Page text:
Understanding Domestic Violence – The Basic Facts and Figures

Domestic violence is one of the biggest issues facing – and affecting – women of all ages all over the world – including the US. Domestic violence occurs in every demographic – women of all ethnicities and at every income level are affected by it, as are their families, their friends, their careers and even ultimately their communities – and yet it is still a taboo subject that few very people like to talk about.

Here are some of the figures relating to domestic violence amongst the general female population in the US today. Hard to imagine that something so serious could be “swept under the carpet” so easily isn’t it?

  • On average the CDC estimates that in the US at least 3 women are murdered by their husbands, significant others or boyfriends every day.
  • 1 in 4 women living in the US reported having been the victim of IPV (intimate partner violence) on at least one occasion in their lives.
  • According to the CDC, over 300,000 pregnant women suffer domestic abuse at the hands of an intimate partner every year.
  • The rate of domestic violence is higher amongst women who fall into the low income category. studies conducted over the last decade have shown that women living in a household with an annual income of $25,000 or less are three times more likely to be the victims of domestic violence than women in a better financial position.
  • Victims of PPV are 80% more likely to have a stroke than non victims, 70% more likely to develop heart disease, 70% more likely to abuse alcohol and 60% more likely to suffer from asthma.

With the exception of a small study carried out in 1990 most of the research into domestic violence conducted over the last twenty years has failed to show only real difference in the rate of domestic abuse of women of Latin American birth or descent and that of the general female population. There are however a number of cultural factors that often mean that Latinas react and respond to IPV in a very different way to women of other ethnicities and so in fact do the people around them.

There have been a number of studies however that have been able to demonstrate that the levels of domestic violence within certain Latin American populations are higher than others. These studies have reported the highest levels of domestic violence affect women of Puerto Rican descent, followed by Mexicans and Cubans. The very highest levels of violence have been shown to be committed by US born (not immigrant) Puerto Rican and Mexican males.

What Constitutes Domestic Violence?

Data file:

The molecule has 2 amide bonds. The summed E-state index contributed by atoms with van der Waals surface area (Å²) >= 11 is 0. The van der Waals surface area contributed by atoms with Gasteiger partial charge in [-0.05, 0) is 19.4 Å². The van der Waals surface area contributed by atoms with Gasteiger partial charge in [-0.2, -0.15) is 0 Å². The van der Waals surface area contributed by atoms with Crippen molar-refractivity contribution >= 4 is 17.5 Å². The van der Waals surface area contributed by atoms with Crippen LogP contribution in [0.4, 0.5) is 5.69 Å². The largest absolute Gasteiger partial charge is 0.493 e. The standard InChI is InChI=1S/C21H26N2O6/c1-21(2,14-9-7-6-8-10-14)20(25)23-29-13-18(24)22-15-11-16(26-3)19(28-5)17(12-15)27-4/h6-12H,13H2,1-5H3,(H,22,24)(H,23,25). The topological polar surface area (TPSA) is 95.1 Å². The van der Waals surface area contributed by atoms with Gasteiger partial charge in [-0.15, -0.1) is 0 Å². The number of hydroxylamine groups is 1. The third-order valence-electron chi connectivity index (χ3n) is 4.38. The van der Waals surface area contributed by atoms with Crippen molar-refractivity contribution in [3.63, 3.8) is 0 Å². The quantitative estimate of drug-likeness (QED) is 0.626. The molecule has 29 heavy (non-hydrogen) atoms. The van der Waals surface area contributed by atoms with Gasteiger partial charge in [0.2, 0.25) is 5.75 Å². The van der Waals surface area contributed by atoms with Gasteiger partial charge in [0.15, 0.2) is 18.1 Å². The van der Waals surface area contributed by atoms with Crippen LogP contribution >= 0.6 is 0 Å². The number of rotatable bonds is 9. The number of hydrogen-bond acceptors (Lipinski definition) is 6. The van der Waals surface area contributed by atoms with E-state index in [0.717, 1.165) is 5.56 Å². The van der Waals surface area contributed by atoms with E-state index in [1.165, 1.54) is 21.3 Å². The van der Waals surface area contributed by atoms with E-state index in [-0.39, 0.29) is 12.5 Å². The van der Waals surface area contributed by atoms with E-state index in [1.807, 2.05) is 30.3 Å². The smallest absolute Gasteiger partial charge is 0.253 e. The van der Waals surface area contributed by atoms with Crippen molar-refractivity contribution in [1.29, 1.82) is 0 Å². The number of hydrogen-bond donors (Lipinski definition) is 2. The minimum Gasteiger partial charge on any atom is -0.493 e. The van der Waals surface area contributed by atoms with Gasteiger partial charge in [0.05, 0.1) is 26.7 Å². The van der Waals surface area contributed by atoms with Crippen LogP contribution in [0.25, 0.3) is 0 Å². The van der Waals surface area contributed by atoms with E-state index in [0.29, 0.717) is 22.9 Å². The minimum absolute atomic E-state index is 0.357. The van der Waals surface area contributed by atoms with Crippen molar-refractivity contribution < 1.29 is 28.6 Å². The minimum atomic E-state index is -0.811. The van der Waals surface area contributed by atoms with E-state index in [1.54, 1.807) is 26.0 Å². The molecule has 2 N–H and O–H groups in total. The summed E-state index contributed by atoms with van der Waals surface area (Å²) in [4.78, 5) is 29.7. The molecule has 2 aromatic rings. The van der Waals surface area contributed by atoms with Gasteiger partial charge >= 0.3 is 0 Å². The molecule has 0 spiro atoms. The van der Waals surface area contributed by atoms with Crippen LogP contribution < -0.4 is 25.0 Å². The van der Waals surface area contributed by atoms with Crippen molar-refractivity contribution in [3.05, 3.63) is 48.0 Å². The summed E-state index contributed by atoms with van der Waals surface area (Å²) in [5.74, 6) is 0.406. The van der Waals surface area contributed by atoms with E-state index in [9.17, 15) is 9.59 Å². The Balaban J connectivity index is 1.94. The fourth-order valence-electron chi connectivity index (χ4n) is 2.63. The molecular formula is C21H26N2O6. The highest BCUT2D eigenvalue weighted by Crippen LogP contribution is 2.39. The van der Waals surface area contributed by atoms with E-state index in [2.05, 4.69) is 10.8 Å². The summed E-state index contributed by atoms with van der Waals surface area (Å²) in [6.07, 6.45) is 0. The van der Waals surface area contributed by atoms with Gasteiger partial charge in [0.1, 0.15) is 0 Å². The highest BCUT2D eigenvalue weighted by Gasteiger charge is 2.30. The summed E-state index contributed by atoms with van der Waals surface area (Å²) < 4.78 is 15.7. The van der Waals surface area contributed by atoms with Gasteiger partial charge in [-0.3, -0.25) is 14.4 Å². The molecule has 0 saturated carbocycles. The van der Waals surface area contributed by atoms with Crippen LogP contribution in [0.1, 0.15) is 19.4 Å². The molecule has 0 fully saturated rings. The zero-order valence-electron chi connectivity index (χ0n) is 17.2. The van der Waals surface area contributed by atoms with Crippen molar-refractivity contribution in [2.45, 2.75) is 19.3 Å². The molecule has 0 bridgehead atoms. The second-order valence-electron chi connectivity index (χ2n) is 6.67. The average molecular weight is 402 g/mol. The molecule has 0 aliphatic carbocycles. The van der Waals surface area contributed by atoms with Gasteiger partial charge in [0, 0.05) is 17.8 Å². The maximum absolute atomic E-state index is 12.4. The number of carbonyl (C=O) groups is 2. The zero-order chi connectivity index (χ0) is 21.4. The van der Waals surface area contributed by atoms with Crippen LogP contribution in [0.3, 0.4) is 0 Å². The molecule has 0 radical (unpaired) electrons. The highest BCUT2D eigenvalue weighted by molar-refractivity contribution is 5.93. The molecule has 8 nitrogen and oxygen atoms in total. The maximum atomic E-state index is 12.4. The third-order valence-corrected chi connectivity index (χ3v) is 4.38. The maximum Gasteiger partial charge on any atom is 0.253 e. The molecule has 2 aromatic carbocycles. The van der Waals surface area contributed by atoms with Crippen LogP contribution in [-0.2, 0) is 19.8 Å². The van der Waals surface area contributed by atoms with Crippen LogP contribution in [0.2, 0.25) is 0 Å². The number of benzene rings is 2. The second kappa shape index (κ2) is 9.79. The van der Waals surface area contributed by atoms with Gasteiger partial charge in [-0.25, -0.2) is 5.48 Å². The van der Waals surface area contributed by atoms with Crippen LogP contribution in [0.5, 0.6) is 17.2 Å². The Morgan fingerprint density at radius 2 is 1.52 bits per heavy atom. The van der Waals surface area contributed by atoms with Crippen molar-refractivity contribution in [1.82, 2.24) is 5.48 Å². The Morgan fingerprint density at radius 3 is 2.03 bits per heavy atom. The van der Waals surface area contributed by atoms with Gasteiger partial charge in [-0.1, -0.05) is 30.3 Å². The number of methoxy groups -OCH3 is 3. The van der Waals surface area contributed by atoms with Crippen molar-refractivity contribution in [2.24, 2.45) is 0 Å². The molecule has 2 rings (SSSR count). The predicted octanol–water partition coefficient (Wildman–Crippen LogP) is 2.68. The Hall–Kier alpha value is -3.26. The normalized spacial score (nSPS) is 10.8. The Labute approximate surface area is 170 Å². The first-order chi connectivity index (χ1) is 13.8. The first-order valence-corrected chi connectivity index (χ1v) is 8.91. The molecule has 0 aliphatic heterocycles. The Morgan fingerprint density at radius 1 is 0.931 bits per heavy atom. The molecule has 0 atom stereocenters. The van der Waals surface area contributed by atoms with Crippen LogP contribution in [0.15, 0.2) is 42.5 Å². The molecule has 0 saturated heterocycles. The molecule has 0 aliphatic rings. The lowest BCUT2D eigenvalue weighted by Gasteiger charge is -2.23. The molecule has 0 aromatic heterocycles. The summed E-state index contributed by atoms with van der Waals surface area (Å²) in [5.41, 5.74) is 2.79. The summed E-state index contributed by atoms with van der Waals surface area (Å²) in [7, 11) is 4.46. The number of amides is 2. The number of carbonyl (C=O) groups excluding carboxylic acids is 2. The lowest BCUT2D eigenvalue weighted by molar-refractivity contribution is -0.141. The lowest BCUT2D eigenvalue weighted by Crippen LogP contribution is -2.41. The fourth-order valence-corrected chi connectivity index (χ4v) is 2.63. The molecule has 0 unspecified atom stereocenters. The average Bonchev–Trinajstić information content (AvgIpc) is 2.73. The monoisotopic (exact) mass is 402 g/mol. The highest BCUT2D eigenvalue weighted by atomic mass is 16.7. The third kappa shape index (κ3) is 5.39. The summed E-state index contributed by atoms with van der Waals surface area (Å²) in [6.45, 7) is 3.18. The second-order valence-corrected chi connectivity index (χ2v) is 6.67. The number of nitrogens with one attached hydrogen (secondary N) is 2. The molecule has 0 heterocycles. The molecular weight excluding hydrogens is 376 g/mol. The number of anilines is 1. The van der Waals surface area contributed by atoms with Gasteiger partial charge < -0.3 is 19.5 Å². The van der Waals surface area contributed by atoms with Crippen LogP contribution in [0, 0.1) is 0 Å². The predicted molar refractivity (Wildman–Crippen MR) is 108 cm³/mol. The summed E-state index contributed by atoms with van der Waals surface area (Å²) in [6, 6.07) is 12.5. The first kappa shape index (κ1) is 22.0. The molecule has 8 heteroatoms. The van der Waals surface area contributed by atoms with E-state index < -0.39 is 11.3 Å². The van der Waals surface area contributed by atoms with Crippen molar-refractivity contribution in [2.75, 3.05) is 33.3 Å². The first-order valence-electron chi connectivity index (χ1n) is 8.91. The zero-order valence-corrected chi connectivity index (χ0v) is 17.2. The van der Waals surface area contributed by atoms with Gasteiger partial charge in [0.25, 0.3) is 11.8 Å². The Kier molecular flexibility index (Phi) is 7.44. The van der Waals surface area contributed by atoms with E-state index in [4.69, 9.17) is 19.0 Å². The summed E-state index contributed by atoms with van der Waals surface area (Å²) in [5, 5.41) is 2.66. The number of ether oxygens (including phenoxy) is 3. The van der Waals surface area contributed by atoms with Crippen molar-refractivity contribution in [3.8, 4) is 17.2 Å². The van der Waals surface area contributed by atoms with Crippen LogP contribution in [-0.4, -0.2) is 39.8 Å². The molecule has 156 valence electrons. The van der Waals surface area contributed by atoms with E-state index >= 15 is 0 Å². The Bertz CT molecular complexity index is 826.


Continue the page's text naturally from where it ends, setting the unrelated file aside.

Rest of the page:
Domestic violence is abuse that can be physical or verbal and it is most often a mixture of the two. Many abusers are very adept at convincing their victim, and their victims families, that the abuse is not serious or that it does not occur at all, that the abuse exists only in their victims’ imaginations. Upon hearing this continually even the most intelligent and well educated women will often become convinced that the abuse is indeed in some way their fault, that they must have done things to provoke it – as their attacker will usually suggest – and for this reason they do not seek help but look for ways to “change” themselves instead.

Domestic Violence and Latin American Immigrants 

There are special circumstances that can make it even harder for a woman of Latin American descent, especially if she as an immigrant to the US rather than a natural born citizen, to seek help if she is living in a violent situation. In fact one study showed that 48% of the 300 women surveyed reported that their partner’s violence against them had increased in frequency and severity since they had come to live in the United States.

Often if a woman is a new immigrant to the US she may not be very comfortable with the level of her English language skills and this is something that many abusers use to their advantage. To prevent too much communication with the world at large an abusive Latin American male will often go to great lengths to make sure that his partner does not get th chance to improve their English skills or get the chance to socialize outside of a small, Spanish speaking circle of family and friends. This kind of isolation is something most abusive males will use no matter what race they are but these language and cultural barriers can make it a far more effective weapon for Latin American men.

There are a number of excellent scholarly works that have been written about the cultural differences that exist within Latin American families that exist that impact domestic violence and you can find links to them in Resources section.